Model Question and Answers for APSC | Discuss whether the formation of new states in recent times is beneficial or not for the economy of India.
Discuss whether the formation of new states in recent times is beneficial or not for the economy of India.
Ans: The first round of reorganization of states was often driven by Andhra Pradesh in 1952 to the decision to carve Haryana out of Punjab in 1966. Economic reasons have become more important since then. The decision to split large states such as Uttar Pradesh, Madhya Pradesh and Bihar in 2000 was taken despite the fact that the same language was spoken in the newly created states as well.
Positive Impact on the Economy:
A paper by Oxford had provided the first systematic evidence of the impact of redrawing boundaries of these states.
- Examining outcomes 12 years after the formation of the new states, we find a marked increase in economic activity immediately across the border in the new states.
- School enrolment also increases, suggesting greater investment in human capital.
- Durable goods remain comparable across the two sides of the state border, suggesting that free movement of labour and capital can mitigate differences in economic opportunities across proximate geographies.
- The results provide new evidence that institutions matter for development, and local control of institutions can have large economic impacts.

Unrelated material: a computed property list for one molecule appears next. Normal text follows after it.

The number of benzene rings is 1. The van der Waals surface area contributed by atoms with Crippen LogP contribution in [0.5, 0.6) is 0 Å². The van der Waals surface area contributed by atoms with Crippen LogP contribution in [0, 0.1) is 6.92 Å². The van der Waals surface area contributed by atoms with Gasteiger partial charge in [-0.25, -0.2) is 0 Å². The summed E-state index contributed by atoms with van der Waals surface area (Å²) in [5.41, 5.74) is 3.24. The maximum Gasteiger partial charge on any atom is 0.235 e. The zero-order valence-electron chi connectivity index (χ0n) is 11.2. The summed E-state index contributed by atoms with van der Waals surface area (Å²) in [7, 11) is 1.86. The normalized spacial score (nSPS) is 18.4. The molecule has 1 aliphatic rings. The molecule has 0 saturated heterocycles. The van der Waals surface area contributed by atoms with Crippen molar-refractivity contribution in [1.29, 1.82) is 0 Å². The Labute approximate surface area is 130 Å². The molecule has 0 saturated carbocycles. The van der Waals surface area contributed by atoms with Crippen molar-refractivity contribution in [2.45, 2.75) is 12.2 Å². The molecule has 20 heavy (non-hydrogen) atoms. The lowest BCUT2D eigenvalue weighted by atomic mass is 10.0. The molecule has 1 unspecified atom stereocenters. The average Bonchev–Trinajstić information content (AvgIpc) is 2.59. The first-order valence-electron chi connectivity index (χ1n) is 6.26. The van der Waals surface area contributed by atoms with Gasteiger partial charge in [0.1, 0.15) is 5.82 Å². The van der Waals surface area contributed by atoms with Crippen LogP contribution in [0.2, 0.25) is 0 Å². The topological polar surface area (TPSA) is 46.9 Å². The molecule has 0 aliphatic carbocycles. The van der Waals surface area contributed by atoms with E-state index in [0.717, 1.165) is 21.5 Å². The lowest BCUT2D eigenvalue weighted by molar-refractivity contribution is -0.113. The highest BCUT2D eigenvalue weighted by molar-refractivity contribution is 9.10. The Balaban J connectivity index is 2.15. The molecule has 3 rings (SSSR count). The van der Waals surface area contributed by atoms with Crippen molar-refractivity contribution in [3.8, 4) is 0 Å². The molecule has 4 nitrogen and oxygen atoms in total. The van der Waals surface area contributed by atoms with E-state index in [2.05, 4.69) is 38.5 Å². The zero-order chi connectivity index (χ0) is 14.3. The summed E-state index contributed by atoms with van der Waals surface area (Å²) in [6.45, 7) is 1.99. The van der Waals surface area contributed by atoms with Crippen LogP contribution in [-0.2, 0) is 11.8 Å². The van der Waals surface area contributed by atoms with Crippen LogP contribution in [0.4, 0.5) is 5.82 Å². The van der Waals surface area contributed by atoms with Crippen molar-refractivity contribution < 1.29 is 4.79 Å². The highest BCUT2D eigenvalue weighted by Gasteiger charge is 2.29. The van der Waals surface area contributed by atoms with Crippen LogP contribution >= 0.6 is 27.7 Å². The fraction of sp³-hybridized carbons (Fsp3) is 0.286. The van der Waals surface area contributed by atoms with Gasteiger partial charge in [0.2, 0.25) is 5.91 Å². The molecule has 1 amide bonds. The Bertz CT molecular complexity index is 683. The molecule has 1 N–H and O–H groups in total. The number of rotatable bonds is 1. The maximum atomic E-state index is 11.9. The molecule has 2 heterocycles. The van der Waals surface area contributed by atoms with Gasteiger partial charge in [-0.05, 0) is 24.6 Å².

- It is often seen that the new states tend to achieve a higher pace of economic development. This seems to hold true for the states of Jharkhand, Chattisgarh, Telangana etc.
- It is also argued that small states are able to use funds efficiently and focus on those regions which have been neglected by the erstwhile bigger states
- A slew of new infrastructure needs to be created which propels growth. For instance, the separation of Jharkhand from Bihar implied that Secretariat, Legislative Assembly, High Court etc. needed to be created in the new capital.
- These new cities need to have good roads, flyovers, sanitation facilities etc, which brings government spending which in turn attracts private investment. It also creates several new employment opportunities.
Negative impact on the Economy:
- In an emergency situation, the reduced financial pool poses a problem. The recent floods in Uttarakhand showed the inability of the state in the face of a natural disaster.
- With the government of the state in a position to begin new projects and allocate resources, the graph of corruption tends to go up.
- Small states do not generate enough revenue for the state, and thus are heavily dependent on the centre’s assistance.
- States like Jharkhand and Chattisgarh with considerable tribal populations have been witnessing large-scale tribal displacement. Also, there is the discontent that ‘outsiders’ are taking up most of the job opportunities.
New states in the country are often seen more as the outcome of political compulsion and less as drivers of institutional change. If there are lessons to be learnt from the reorganization of 2000, it is that the new states, as the preliminary evidence suggests, did as well or no worse than their parent states.